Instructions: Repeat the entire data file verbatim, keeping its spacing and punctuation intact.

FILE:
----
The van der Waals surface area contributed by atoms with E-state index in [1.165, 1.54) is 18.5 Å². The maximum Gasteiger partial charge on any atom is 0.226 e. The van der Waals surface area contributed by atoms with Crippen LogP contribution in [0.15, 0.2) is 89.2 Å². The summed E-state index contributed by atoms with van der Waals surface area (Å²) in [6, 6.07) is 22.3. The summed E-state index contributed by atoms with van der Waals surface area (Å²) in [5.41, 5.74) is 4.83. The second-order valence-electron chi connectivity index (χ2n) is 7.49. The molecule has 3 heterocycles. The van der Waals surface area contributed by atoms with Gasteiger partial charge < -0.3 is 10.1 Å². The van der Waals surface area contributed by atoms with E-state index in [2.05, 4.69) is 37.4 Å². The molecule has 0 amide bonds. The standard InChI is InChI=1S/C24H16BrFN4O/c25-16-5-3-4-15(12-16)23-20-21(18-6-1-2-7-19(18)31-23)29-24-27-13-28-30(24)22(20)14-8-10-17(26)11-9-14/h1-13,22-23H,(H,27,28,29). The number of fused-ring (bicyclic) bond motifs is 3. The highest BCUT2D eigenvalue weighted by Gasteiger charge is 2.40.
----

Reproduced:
The van der Waals surface area contributed by atoms with E-state index in [1.165, 1.54) is 18.5 Å². The maximum Gasteiger partial charge on any atom is 0.226 e. The van der Waals surface area contributed by atoms with Crippen LogP contribution in [0.15, 0.2) is 89.2 Å². The summed E-state index contributed by atoms with van der Waals surface area (Å²) in [6, 6.07) is 22.3. The summed E-state index contributed by atoms with van der Waals surface area (Å²) in [5.41, 5.74) is 4.83. The second-order valence-electron chi connectivity index (χ2n) is 7.49. The molecule has 3 heterocycles. The van der Waals surface area contributed by atoms with Gasteiger partial charge < -0.3 is 10.1 Å². The van der Waals surface area contributed by atoms with E-state index in [2.05, 4.69) is 37.4 Å². The molecule has 0 amide bonds. The standard InChI is InChI=1S/C24H16BrFN4O/c25-16-5-3-4-15(12-16)23-20-21(18-6-1-2-7-19(18)31-23)29-24-27-13-28-30(24)22(20)14-8-10-17(26)11-9-14/h1-13,22-23H,(H,27,28,29). The number of fused-ring (bicyclic) bond motifs is 3. The highest BCUT2D eigenvalue weighted by Gasteiger charge is 2.40.